Christmas Traditions from Germany

20131205-212650.jpg Tonight is the eve of Nikolaustag or St. Nicholas Day! the feast day Nicholas, a bishop from Myra (Turkey) who died circa 350 A.D. Over the centuries, the stories associated with this patron saint of children have continued to bring this legend from Germany to life. On the eve of December 6, dressed like a bishop, he walked the streets. Children had placed their wooden shoes filled with hay for his white horse outside the door, hoping they would wake to find them filled with candy and gifts. Today, children still hang their stockings in hopes of waking to find them filled with candy and toys.
It is this figure in history who inspired Clement Moore, a professor at the Episcopal Church’s Theological Seminary in New York to write “A Visit From St. Nick” in 1824, creating the confusion between the December 6 patron saint and Santa Claus. In the pagan origins of the St. Nicholas legend, the evil demonic Knecht Ruprecht accompanied him, carried a switch and gave whippings to children who had been bad. Thus, comes the naughty or nice question that children debate to this day.
After the Reformation, Martin Luther wanted to divert the adoration of saints and have the children happily receive their gifts on Christmas Eve instead. The “Holy Christ” brought the children’s gifts, and in due time this was embodied as an angelic, beautiful golden-robed “Christkind”, representing the Christ Child. Today, many of the beautiful, brightly lit Chriskindlmarkts are opened on December 6, by the angelic Christkind. The open air markets, sometimes called Weihnacht markets, or Christmas Markets, are filled with candy, trinkets, ornaments, and all sorts of beautiful gifts. In some parts of Protestant Germany, the Christkind is replaced by the Wiehnachtsmann, or the figure of Father Christmas.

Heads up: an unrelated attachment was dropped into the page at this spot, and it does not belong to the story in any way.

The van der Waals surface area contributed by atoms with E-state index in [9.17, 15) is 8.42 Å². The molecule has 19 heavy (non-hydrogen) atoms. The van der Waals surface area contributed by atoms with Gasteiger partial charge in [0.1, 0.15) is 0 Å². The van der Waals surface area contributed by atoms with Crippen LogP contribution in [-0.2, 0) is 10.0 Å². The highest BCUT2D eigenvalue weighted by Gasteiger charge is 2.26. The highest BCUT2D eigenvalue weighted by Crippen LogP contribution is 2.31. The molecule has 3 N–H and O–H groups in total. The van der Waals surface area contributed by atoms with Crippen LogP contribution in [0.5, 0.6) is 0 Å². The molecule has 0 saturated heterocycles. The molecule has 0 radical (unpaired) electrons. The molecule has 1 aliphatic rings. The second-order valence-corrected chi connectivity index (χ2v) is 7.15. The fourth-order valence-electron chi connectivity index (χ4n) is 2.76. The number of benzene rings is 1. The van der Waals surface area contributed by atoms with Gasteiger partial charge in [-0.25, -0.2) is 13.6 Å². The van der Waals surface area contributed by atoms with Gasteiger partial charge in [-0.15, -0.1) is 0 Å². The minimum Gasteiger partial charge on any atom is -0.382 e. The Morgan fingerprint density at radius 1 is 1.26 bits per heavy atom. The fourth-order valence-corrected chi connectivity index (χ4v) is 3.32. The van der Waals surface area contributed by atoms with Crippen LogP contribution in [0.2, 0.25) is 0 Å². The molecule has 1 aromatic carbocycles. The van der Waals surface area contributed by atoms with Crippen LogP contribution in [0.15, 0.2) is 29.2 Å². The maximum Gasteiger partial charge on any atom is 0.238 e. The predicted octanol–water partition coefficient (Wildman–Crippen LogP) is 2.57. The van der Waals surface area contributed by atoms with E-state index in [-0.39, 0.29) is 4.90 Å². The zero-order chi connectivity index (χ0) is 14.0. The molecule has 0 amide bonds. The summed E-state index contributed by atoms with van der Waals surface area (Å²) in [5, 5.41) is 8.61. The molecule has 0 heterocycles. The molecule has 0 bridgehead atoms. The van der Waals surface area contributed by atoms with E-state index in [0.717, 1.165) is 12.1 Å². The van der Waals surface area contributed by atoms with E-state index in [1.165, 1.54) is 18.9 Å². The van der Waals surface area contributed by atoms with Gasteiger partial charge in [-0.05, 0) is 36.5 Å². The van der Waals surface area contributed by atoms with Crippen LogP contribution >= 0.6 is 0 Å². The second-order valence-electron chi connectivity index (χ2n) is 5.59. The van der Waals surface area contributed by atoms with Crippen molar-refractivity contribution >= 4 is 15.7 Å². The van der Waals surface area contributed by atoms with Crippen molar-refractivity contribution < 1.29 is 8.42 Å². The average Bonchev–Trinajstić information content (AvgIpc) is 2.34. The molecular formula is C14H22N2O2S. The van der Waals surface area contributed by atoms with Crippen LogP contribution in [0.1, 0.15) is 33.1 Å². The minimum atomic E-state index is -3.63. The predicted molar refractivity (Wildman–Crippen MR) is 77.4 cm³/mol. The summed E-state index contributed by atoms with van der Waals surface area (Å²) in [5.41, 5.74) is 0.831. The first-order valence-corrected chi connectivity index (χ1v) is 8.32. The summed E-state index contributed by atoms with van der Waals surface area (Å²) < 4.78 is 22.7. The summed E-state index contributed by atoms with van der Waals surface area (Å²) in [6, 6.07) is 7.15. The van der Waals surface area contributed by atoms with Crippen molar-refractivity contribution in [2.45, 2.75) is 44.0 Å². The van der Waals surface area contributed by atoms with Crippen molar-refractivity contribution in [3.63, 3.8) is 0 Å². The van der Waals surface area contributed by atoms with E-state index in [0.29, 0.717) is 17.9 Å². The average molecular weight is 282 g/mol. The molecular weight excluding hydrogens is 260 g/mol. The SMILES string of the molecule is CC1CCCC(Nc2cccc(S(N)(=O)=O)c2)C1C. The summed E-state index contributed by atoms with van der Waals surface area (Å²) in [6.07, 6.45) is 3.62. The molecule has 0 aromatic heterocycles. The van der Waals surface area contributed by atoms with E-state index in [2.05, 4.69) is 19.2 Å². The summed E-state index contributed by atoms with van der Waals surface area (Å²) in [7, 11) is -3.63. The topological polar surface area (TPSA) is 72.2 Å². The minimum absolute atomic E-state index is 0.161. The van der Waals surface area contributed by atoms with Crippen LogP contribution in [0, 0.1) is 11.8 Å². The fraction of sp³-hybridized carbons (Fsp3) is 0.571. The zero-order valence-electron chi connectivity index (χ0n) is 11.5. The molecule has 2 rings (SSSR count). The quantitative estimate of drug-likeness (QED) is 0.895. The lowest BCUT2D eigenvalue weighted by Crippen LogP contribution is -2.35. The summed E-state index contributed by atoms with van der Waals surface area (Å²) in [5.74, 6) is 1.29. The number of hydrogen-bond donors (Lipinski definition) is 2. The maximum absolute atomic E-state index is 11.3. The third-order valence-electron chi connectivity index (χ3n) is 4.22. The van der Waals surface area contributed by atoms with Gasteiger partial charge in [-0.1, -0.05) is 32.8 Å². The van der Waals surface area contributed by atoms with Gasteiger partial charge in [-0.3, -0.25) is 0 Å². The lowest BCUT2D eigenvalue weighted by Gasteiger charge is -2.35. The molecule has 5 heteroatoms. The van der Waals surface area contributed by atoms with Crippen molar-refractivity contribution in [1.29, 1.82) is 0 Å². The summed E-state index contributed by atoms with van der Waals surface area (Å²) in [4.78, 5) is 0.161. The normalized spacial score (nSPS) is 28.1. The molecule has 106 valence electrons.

So many of our Christmas traditions have come from Germany with our ancestors. The Advent Calendar filled with delicious chocolates, with its little windows, help our children count down the days til Christmas. Even the Christmas tree, the Tannenbaum, was brought to America by our German ancestors. Documents reveal that in 1832, a tree with “7 dozen wax tapers, gilded egg cups, paper cornucopia filled with comfits, lozenges and barley sugar” was found in the home of Karl Follen, a literature professor at Harvard University, who had been born in Giessen Germany. His brother, Paul Follenius emigrated to Missouri in 1834, surely bringing the custom here as well. And Fröhliche Weihnachten, or Merry Christmas, was the greeting passed from friend to friend.